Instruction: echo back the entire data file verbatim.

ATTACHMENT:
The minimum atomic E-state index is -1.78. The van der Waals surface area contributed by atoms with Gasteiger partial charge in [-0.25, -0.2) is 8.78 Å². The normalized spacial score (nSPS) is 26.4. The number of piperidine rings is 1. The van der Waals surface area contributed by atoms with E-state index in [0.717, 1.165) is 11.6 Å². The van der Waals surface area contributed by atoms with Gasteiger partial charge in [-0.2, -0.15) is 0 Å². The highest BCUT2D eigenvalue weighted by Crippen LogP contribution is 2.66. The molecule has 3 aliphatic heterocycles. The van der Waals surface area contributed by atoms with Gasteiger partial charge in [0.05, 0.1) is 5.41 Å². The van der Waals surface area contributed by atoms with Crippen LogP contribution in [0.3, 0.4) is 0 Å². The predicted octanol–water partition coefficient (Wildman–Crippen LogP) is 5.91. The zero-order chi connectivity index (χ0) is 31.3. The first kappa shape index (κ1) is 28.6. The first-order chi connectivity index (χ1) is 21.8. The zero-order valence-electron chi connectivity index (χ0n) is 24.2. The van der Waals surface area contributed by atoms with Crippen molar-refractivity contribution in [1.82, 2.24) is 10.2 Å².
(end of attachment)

The minimum atomic E-state index is -1.78. The van der Waals surface area contributed by atoms with Gasteiger partial charge in [-0.25, -0.2) is 8.78 Å². The normalized spacial score (nSPS) is 26.4. The number of piperidine rings is 1. The van der Waals surface area contributed by atoms with E-state index in [0.717, 1.165) is 11.6 Å². The van der Waals surface area contributed by atoms with Gasteiger partial charge in [-0.2, -0.15) is 0 Å². The highest BCUT2D eigenvalue weighted by Crippen LogP contribution is 2.66. The molecule has 3 aliphatic heterocycles. The van der Waals surface area contributed by atoms with Gasteiger partial charge in [0.05, 0.1) is 5.41 Å². The van der Waals surface area contributed by atoms with Crippen LogP contribution in [0.3, 0.4) is 0 Å². The predicted octanol–water partition coefficient (Wildman–Crippen LogP) is 5.91. The zero-order chi connectivity index (χ0) is 31.3. The first kappa shape index (κ1) is 28.6. The first-order chi connectivity index (χ1) is 21.8. The zero-order valence-electron chi connectivity index (χ0n) is 24.2. The van der Waals surface area contributed by atoms with Crippen molar-refractivity contribution in [1.82, 2.24) is 10.2 Å².